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DAKOTA COUNTY HERALD, DAKOTA CITY, NEBRASKA.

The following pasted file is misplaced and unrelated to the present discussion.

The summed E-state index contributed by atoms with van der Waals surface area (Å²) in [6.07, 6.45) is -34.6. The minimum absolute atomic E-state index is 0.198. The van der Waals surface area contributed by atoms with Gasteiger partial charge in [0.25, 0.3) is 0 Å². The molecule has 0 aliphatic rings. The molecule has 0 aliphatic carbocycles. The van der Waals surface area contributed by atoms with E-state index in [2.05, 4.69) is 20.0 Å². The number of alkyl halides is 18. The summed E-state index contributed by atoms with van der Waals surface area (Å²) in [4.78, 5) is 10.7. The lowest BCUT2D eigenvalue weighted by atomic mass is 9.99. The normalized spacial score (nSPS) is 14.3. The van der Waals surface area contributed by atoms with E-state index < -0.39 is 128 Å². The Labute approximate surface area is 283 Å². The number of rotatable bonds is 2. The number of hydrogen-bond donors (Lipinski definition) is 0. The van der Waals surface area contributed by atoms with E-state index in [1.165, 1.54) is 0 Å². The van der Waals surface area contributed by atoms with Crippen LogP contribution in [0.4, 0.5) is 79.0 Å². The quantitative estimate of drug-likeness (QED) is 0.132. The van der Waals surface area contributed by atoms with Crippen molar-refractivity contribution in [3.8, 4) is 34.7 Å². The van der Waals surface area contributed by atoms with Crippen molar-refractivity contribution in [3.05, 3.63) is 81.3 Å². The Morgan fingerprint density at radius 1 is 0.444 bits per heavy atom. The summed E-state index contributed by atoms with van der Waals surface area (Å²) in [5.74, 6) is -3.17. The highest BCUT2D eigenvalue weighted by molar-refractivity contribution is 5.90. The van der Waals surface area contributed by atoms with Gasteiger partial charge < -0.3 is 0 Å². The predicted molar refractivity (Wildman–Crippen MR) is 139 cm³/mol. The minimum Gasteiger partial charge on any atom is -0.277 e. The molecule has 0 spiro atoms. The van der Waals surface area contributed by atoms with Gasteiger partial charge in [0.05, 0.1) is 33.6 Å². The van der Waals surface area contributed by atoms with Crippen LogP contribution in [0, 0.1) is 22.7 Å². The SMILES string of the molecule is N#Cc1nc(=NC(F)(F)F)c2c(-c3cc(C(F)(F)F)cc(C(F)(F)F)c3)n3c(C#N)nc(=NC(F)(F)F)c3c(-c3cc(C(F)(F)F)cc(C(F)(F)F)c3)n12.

IOweMTLifetoPC.PII.MA BIr. McKinleys letter brings cheer to' all who may bo sufferers as he was. Read it: "I can honestly nay that I me my life to I'cninn. After Bomo of the beat doctors tn tho country Rayo me up and told mo I could not live another month, rernna avcd me. Travelling from town to town, throughout tho country and having to go into all kinds of badly heated atores and build ings, eomotlmca standing up for JiourB at a tlmo whllo plying my trade as auctioneer. It is only natural that I hnd colds fre quently! so .when this would occur I paid little attention to It, until last December when I con tracted a severe case, which, through neglect on my part settled on my lungs. When nl ,niot too Inte, I began doctoring, but, YTlthont avail, until I heard of Perunn. It cured met so I oannotpnilse it too highly." r- 1 Mr. Samuel McKinler, 2C04 H. 22nd St., Kansas City, Mo., Mem ber of the Society of U. S. Jewelry Auctioneers. Sold Every-vrhere. Tablet or Liquid Form k. ii IBmnM KiJ?RHHlfflffl iia HHMHf:i hfii fM-. vgmsB .oi mW&imafcw v Mr VCwW V J 8K5Wtf j&mlza iMany Cities Seek Substitute) " " NOTEwnrmrv-rrJplf PN " I I for Fire Crackcrj and r ZM), v5 xm PAGEANT FEATURES. S" i-yniKVP iV4 . TL, -W- 7- HAT Rtinll wo do with tlio CA V-ilV-.' il K ?Wi Mi Fourth of July? A r cS 'VWTiK J . ' U llllilll The continental congress, ( S4tit J& lS $4SWW&k fL V X JWJKffi Passed July 'A 1770, the resola- X JfiM V&MiMZ? TllT WJii rW'Tlwi tlon presented In behalf or Vlr- Y Hw W T 2JJL' JMM I iK""T Ti Kliilu by Richard Henry Leo fl ( 'Sl( tt. i " gBKSS saHH ";L that begins: I 5N? ) 7Vl$3t MM .V . "Itesolved, That those Unl- "V-'f K tfEflCWPx HIH 4w'rr "x Um1 Co,0Illus ,,ro ,U111 of rlK,lt ""-- VP' l5 2 "w HH jv (jtUxpil ought to be free and Independ- r N. "' !2f AiYV flH HM ' '!! cut amies; uuu uiey nro uii- t z j-jarM . uJt:- . jlfJf J 1 1 V T i -- ig i Shave, Bathe and Shampoo with one Soap. Cuticura Cutlcun Soap the f irorltt f ortf ttyr iorhTln. PARICER'S HAIR RA1 ;aiw IUmoTFaDanilraa-StopsIIalrFlllnrJ ncsore Loior and Beauty to Crarand Faded Hair wwm. mm i w n. ui u(t.t. nitcoTPhcm. Wki. ratohognf. W.T HINDERCORNS nemormi 0.. c.i. mutes, etc, atops all pain, ensures comfort to tbs 'et, makrs Tralltlne eaT. ISc. by mall or at Drue I'ltto. UltcoxCbenilcal Woras.l'atccocae.Y. Bealers and Agents The most wonderful flro extlnRulsher made. Sells on eight. Blc profits to agents. Wrlto for Information to R1ALTO THEATRE SUPPLY COMPANY Minneapolis, Minn. HAT Rluill wo do Fourth of July? The continental congress, In hohhIoii !n Philadelphia, piiHsed July 2, 1770, the resolu tion presented In behalf of Vlr Klnla by Itlchnril Henry I.eo that hcKlus: "Itesolved, That those Unl ted Colonies are and of rlht oiiKht to be free and Independ. cut states; Hint they uro ab solved from all nllleKlanco to the llrltlsh crown, and that nil political connection between them mid the state of drent Urltaln Is and uuglit to bo totully dissolved." This of course Is the real Declaration of Inde pendence, tho document now known as the Declara tion being adopted two days later. Of the adop tion of the Lee resolution John Adnms wrote to bis wife the historic letter which says, iiiiioiik other things: "Tho second day of July, 1770, will be the most remarkable epoch In tho history of America. I inn apt to bolleye that It will bo celebrated by HUCcoodltiB KcncrntloiiH as the j?xent anniversary festival. It ought to bo commemorated as the day of deliverance by solemn acts of dovotlon to God Almighty. It ought to bo solmenl.ed with pomp and parade, with shows, gumes, sports, bells, bonfires and Illumination from cno end of this continent to tho other, from this tlmo forward for evermore." Time has proved that John Adams, though ho pot hlfl dates mixed, was n true prophet. Probably tho Fourth of July Is our distinctively American celebration. All the civilized world celebrates Now Year's, F.nstor, Memorial day, Thanksgiving and Christmas In one way or another. Hut Inde pendence day Is ours nlone. To bo sure, we hnvo Washington's birthday and Lincoln's birthday, which nro also ours alone but "the Fourth" In. eludes most If not nil of what they stand for. In short tlio Fourth of July comes mighty near being our national day when tho Amerlcnn Knglo screams for everything from the Mayllower to tho Argouno from 1020 to November 11, 1018. Armistice day I That Introduces tho pertinent point that another change must bo inndo In tho long evolution of tho celebration of the Fourth of July. For If tho Fourth of July stands for ono Kpeclilc thing that ono specific thing h Just ex actly what Its original nitine Independence day signifies. And after Armistice day and all that It stands for It's ipiHe evident that the .American eagle must bo taught to coo Instead of scream when It goes to tlio John Hull part of Us perform, ante. For wo have seen our old-time two-tlmo enemy fighting for his life and for our lives too against n fou that would have destroyed all that we Kng llsh'Speaklng peoples In common hold dear. And after a long while we crowded In alongside our ancient enemy and got busy to make up for lost time. Never mind who won the war, We have gumption enough to know exactly what John Hull did for Uncle Sain and are grateful accordingly. And It's quite likely that Uncle Sum came near enough to saving John Hull's life to feel something more than a friendly Interest In him. .So some parts of our Fourth of July celebiatlon will have to bo toned down from now on. Moreover, It's high time that the American peo ple put their mind to fixing up the "day we cele brate." For tho Fourth of July celebration right aow Is betwixt nnil between. The old-fashioned Fourth was done nway with, The "Hane Fourth" iiipplanted It, Now the "Sane Fourth" Is In dan rer of becoming merely n holiday. Holiday cele brations, like men and nations, do not stand still, fuid the Fourth of July Is worth Hie closest at-'entloii-and best effort of tho American people. Tho first Fourth of July celebration, which was leld In 1777 In Philadelphia, cauol serve as n moil. rl. Its principal feature was a banquet at which fiany tonsts were drank, each toast being follow, fd by the discharge of firearms anil cannon. Cor hilnly too "wet" mid possibly too nolay. The peace era Inaugurated by the coming of the MjMiroe jiiJiiiliilstniUon mid continued during the 'twenties wim uiifnvo'rnblt to a domoiiwrutlve cole- 16799 DIED In New York City alone from kid ney trouble last year. Don't allow yourself to become a victim by neglecting pain3 and aches. Guard against this trouble by taking Tho world's standard remedy for kidney, liver, bladder and uric odd troubles. Holland's national remedy slnco 1696. All druggists, three sizes. Guaranteed. Look for thai name Gold Medal on aiTery bos and accept no imitation Kill All Flies! brntlon of Independence day. The enthusiasm of our people for their country and ling can usually be mensured by the bent of the natlonnl pulse. A typical celebration of tho day Is that of 1&'50 In Hiiffnlo. N. Y., which Is described at some length In tho HufTalo Joumnl. That newspaper says: "Tho return of our national Jublleo was cele brated In this vlllngo with more than ordinary splendour and tho dny was duly honoured, 'not In tho breach but the observance.' " The proceMfclon formed at tho Knglo a famous tavern located on Main street between Court and Knglo streets and consisted of veterans of tho Revolution citizens and strangers, escorted by tho Washington and Frontier gunrd nnd tho cadets of tho Western Literary and Scientific academy, "tho wholo enlivened by muslck from tho nuffnlo band." The orutlon was pronounced by Sheldon Smith, Ksq., nt tho Haptlst church nnd religious services were conducted by Hov. Mr. Shelton of St. Paul's. From tho church the procession inarched to tho Huffalo Houso In Seneca street and there nn "ex cellent dinner was partaken of." Dr. Powell was landlord of the houso nt that tlmo and tho papers recorded as something worthy of speclnl mention that therq were no liquors on the tnblo. Hut tlio good lesson this statement was Intended to convey loses Its moral In tho very next lino of the narra tive: "After tho cloth was removed wlno was served with the toasts, which wero drank with the utmost regularity." It Is hardly necessary to draw on tho Imagination to any extent to picture tho final state of ninny In that noble company of 100 who drank tlio wine "with the utmost regularity." Hut that was before tho days of temperance soci eties nnd adulterated liquors. The marshal of the day was Colonel, afterward General, Sylvester Mathews, a veteran of tho war of 1812 a hero of the Hattle of Chippewa. Apart from these proceedings was discourse by Hov. Mr. Katon of the Presbyterian church on civil and religious liberty. Tho festivities closed ac cording to time honored custom with a ball In tho evening. No mention Is made of any fireworks. The celebrations of soveral succeeding years seem to have been much like this one, according to tho Journal's files. In IS It), however pre sumably because of the Mexican war the celebra tion was regarded by the Journal as noteworthy. Tho Sixty-fifth regiment made Its first appear ance on this occasion. At 8 o'clock hi the morning a detachment marched to the Fillmore House and fired some small anus In honor of tho vice presi dent, The lino of innrch Included Revolutionary soldiers. Think how old they must have been sixty-eight years after the surrender of Yorktown and seventy-two years after the battle of Lexing ton I There were also soldiers of the War of 1812 In tin line, otllcers and soldiers of the army and of tho Mexican war. The Friendly Sons of St. Pat rick, the Sous of Krln nnd tho (ieriiinn Young Men's association u sure sign that tho city was beginning to take on cosmopolitan form were In tho line of march. The exorcises wero held at Johnson's park, the orator of the day being II. 1C. Smith. Vice president Fillmore attended the ox erclhos and was lustily cheered. The Sons of Temperance had charge of tho celebration In IfiW), which was held "at the grove near tho workhoUM." John H. Cough, the leading "temperance" speaker of kw tiny, was orator. With tho breaking out or the Civil war HufTalo broke Iooho on Its eoluhnillon of 1801. Tho parade THCY SPREAD DISEASE I'l.rxt im.li.r. nAI.IV KI.Y Klf.T.F.It attracts and kills all flies. Nest, clrsn. ornamental, convenient and eneap. i.asi antra 'son. Made of metal. can't sDill or tin over: will not soil or Injure nythimr. uaaranteeu. u A la z FLY KILLER at your dealer or E br KXPRESS. prepaid. 1 26. HAROLD SOMEKS. 110 Da Kalb Ave.. Urooklm. N. Y. Zr& msciUa?VPitM AntwTBrVltOiVWSaf jp&st?&35jis&&u!?32R& s was tho "most Inspiring In the history of the city" nnd occupied CS minutes In passing. Even more pretentious was tho celebration following tho sur render of General Lee. After 180.") Buffalo's cele bration of the Fourth of July was rather humdrum and innrked by no speclnl features Just as In most other American cities. I!y 1010 the "powder dlscnso" hnd come to Its climax and those bent on reforming tho observ ance of tho day called It the "nntlonal nuisance." Moreover, the nation was alive to the tremendous loss of life. Tnbfes prepared by the Journal of the American Medlcnl Association, showed thnt the number of tho killed and injured In the celebra tion of 1009 was 5,307; for the seven years pre ceding 1010 tho total was 31,003. Perhaps tho first notable "safe and snno" cele bration was that In Springfield, Mass., In 1900. However, In 1010 most of tho largo cities of tho country presented an entirely new kind of celebra tion, the basis being tho parade and pageant. Fire crackers wero taboo; tlio displays of fireworks wero municipal affnlrs. "I must confess that I always like to brag on tho Fourth of July," wrote Chauncey M. Depew, a good many years ago. "It Is tlio greatest day In the American cnlcndar. Nay, more, It gives perfume to the whole air that encircles thlr. globe. Kvery limn, woman, or child who breathes It, no mutter where he or she Is, feels the better for It. There Is not a liberal sentiment whero civilization Is known that Is not quickened on the Fourth of July. It reaches tho hut of the peasant, and It enters Into tho tent of the conscript. Tho one says: 'There Is for mo and for my children some thing better than this hut.' The other says: 'Why should I light to uphold thrones and cut the throat of my brother to maintain enste and privilege?' The Fourth of July lifts tho thought, the nsplratlons, the prayers of the people of all countries to higher planes of living, thinking and dying. Why It Is a unherslty, a college, a high school, a common school. It is a liberal educa tion In patriotism and manhood." That's tho way a good many good Aniorlcans feel nbout tho Fourth of July even to this day, even If there nre those who hold that noise Is vul gar and "brag Is our national vice." Some of us hao an Idea way down deep that the American who will not brag on the Fourth of July Is hnrdly worthy of his birthright. SHU, It la u self-evident fact that the old Fourth of July Is gone, never to como back. Of course we must keep the day and celebrate It. It Is too Iniportnnt a day to bo slighted. It must be cole t rated right. Hut let nobody make the mistake of trying to refine all tho light out of It. Our ancestors handed down to us freedom and tho love of freedom and and that still more pieclous thing the readiness to fight for freedom. ,nd that's got to stick out of any proper ohscrvanco of tho Fourth of July In the United States of America. FRECKLES Ynur dmarsrlat op fa " is - TT -V. -T-S n. I .TT nsus, one rrmm pok. ur i n amrrt C. 297SMiChl(anAvnu.Chlcaco, DIDN'T WAIT TO BE ASKED Elsie's Little Scheme to Test Sweet heart's Fidelity Could Hardly Be Called a Success. Elsie, nbout to be married, decided at the last moment to test her sweet heart ; so, going to her friend, Maude, the prettiest girl she knew, she said to her, although she knew It was a great risk: I'll arrange for Fred to take you out tonight a walk on the bench in the moonlight, supper, nnd nil that sort of thing nnd I want you, In or der to put his fidelity to the proof, to ask hiin for n kiss." Maude lnughed, blushed, and as sented. The plot was carried out. The next day Elslo visited her friend, and said, anxiously: "Well, Maude, did you ask him?" "No, Elsie, dear." "No I Why not?" "I didn't get a chance; ho asked me first." HOW SHIPS GET LATE MAIL Airplanes Used to Overtake Liners and Drop Bags While the Vessel Is Traveling. Experiments hnvo proved It entirely practicable to deliver belated transat lantic mall to ateainers at sea by air planes. The ship may bnve taken Its depar ture several hours previously, yet the flying mnchlne, with a speed of 100 miles or more nn hour, can easily catch up with It and put the mall aboard. A plane of the "flying boat" type H used for the purpose, and the water proof mall bag Is held In a chute on the side of the bull. The nvlntor flics over tho ship and the rigging en tangles a long line dropped from tho plnno that has grapple tails on Its end. This line Is nttached to the mall bag, which, when tho grapple tails catch, Is jerked out of Its chute, falling Into the sea. It Is then an easy matter to haul the mall bag aboard, while the steamer continues Its uninterrupted voyage. The prices of cotton nnd linen have been doubled by the war. Lengthen their service by using Red Cross Ball Blue In the laundry. All grocers, 5c. Got Her Revenge, All Right. "Gentlemen of the jury." the emi nent counsel wound up his eloquent oration, "I leave the rest to you. You are Americans; you como of a valorous race. As men, you would scorn to In sult a woman or llltreat one to say aught which Is unbecoming or unman nerly to one of the gentler sex " He pnused, with nn angry glance at the back of the court, where there was a sudden disturbance. Then ho shrank back as a stem-looking woman faced him coldly. "And only this morning," she said loudly, "that man called me a meddle some old cntl" She was his mother-in-law. Reho both Sunday Herald. When Doctors Disagree. John Jlnison was very 111. He called In a doctor, who hemmed nnd hawed and called In n second doctor. Then, while John Jlmson Iny and suffered, tho two quarreled about his case. "You are wrong," said Doctor No. 1. "I'm right," retorted Doctor No. 2. "You're wrong," repented Doctor No. 1. Here tho pntlent gave a groan and brought the medical men to a realiza tion of the needs of the moment. But Doctor No. 2 couldn't resist a Inst swipe. . fc "Go your own way," said he, "but I'll prove I'm right nt the post-mortem!" From tho Argonaut. Here's Something Worth Knowing. Listen to this, fishermen. There's a man residing In New York state who tins discovered a reliable way to learn when the fish nro biting, without go ing to n stream and trying bis luck. Here Is the formula:' Catch and keep alive a cattish. When you wish to go fishing, dig some worms and throw them tv the catfish. If he cats them, the fish will bite; but If he don't, you might as well slay nt home. Exchange. Accommodating. "Stop hey, stop!" yelled nn excited looking fnrmer, running toward the road as wo passed In our car. My friend put on the brnkes and ran bacL to give first aid, when tho farmer turned and beckoned frantically to a little boy who came from tho houso to the road and then close to the car. "Look It over," said his father as the boy walked all around us, "this running machine Is cnlled an nuto." "All right," said the boy at last. "I saw enough of It," and we wero al lowed to proceed. Exchange. 1 This time of year it's a good idea to combine fresh fruit or berries with your morn ing dish ot GrapeNuts The blend of flavor proves delightful and is in tune with June. "There's a Reason9 (f&3&BrT dat Electrical Hair Cutting. There Is In use In France nn elec tric substitute for tho barber's scis sors. It consists of n comb carrying along one side of its row of teeth a platinum wire through which flows nn electric current. As tho comb passes through the locks to be shorn the heat ed wire Instantaneously severs the hairs, leaving them of even length nnd sealing tho cut ends as In the ordlnarj process of singeing with n tnpor. r V